When Is it Time to Replace Your Cookware?
Chances are you use your cookware set every single day. Having a quality set of non-stick pots and pans can make all the difference in the longevity of your cookware and your overall kitchen expenses. Cookware can be expensive and many people make the mistake of buying a cheaper set upfront from a big box store and paying for it down the road when it very quickly after needs to be replaced. Spending a little more money upfront on a quality non-stick cookware set can ultimately save you hundreds of dollars in the long run.
They say the average cookware set needs to be replaced every five years. Though with cheaper box sets, this time can be cut nearly in half. For more excellent quality sets, this time can extend longer. Many people think their cookware should have the shelf life of their grandmother’s cast iron skillet, but that thing is and always will be completely unbeatable. Non-stick pans are a little different in that their coating and makeup require quality care, and they don’t build flavor and character based on the grit and grime you leave behind.
Instead, non-stick pans give you lots of convenient and healthy benefits such as easy cleanup, even heat distribution, and food not sticking and burning to the pan. To improve their longevity, you can start by only hand washing them and not using metal utensils that would scratch off the coating.
If you’re in the market for replacing your cookware, ceramic non stick pans are a great place to start as their makeup and qualities lead to greater longevity in their lifespan. People who invest in ceramic non-stick pans don’t have to replace them nearly as often as other kinds. So when is it time to replace your cookware? We’ve compiled a short list of things to look for below.
- If the coating starts to peel or flake off, it’s time to replace your cookware.
It can cause uneven heat distribution as you are cooking. Additionally, the flakes can cook into your food. Lastly, with the protective coating removed, the layer underneath may have non-safe chemicals that can be dangerous to ingest such as perfluorooctanoic acid which can have toxic effects on the immune system, the endocrine system, and the liver.
- If the handle is warped, broken, or loose in any way, it’s time to replace your cookware.
The handle of your pot and pan can tell you a lot. Cookware where the handle is loose or even worse, not there at all, can be hazardous in the kitchen. When dealing with extremely hot surfaces, your cookware should be up to grade to where you can lift it without risk of burning yourself or dropping the hot contents.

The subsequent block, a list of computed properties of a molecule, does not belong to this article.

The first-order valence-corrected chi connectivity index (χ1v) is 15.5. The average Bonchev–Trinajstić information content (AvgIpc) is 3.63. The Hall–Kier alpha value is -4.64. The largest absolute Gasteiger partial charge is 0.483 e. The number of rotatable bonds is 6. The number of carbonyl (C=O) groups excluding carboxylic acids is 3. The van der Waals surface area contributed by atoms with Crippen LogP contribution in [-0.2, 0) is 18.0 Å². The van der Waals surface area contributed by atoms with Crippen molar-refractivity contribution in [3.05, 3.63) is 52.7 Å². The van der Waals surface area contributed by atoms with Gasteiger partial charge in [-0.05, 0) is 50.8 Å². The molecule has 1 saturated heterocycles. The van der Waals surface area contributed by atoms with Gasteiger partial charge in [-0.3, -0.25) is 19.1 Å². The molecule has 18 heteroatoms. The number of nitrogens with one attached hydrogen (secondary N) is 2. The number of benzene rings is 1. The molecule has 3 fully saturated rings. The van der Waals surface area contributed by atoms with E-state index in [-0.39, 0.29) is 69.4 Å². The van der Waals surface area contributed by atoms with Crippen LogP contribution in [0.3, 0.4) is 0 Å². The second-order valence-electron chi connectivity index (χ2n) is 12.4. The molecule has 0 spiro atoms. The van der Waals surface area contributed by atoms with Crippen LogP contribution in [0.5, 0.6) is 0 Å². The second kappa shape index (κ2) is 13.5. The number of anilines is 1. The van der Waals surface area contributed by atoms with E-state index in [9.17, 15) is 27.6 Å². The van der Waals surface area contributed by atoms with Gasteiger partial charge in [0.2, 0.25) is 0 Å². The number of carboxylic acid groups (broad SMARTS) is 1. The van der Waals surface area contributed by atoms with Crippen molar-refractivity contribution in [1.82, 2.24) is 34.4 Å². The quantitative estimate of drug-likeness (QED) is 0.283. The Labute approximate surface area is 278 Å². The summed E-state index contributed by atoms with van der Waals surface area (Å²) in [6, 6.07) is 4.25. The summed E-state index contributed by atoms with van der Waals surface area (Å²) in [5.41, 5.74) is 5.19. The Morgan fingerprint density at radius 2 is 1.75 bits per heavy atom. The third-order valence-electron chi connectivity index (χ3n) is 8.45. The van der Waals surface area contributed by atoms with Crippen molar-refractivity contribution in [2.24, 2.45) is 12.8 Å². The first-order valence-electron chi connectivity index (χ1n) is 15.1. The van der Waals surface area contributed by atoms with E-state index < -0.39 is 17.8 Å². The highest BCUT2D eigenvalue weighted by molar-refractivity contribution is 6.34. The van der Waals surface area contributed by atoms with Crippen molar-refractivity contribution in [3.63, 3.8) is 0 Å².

If your cookware is burnt or rusted, it’s time to replace your cookware.
A surface that is covered with rust will lead to the surface not being nonstick. This completely defeats the purpose of a non-stick cookware set! Though burnt and rusted pots and pans can’t be directly related to additional health risks, they still can cause unpleasant tastes in the food you are cooking.
- If your non-stick cookware is scratched, it’s time to replace your cookware.
Cookware that loses its protective coating by being scratched can also put users at risk of being exposed to perfluorooctanoic acid. Unfortunately, perfluorooctanoic acid has been said to lead to various types of cancers. These toxins are also not great for your digestive tract. On a practical level, scratched cookware can also lead to uneven heat distribution throughout your food.
- If your copper cookware is worn down, it’s time to replace your cookware.
Copper cookware is thought to have a longer life span than some other materials, but that doesn’t me it’s invincible from needing a replacement. A scratched chipped or worn down copper section in your pot or pan could lead to copper toxicity cooking into your food which is known to cause nausea, abdominal pains, and diarrhea. Certainly not something you want from cooking.
- If you see dark discolorization, it’s time to replace your cookware.
Over time, food buildup can cause staining and discolorization on your pots and pans. This is not initially reason enough to throw your pans out, but over time that food build-up can increase and the colors darken. This is usually an indication that the coating of the pan is being worn down. As mentioned above, the coating is what protects you from toxins in the materials making up the pan, so it’s important that the coating stays intact.
When Is it Time to Replace Your Cookware?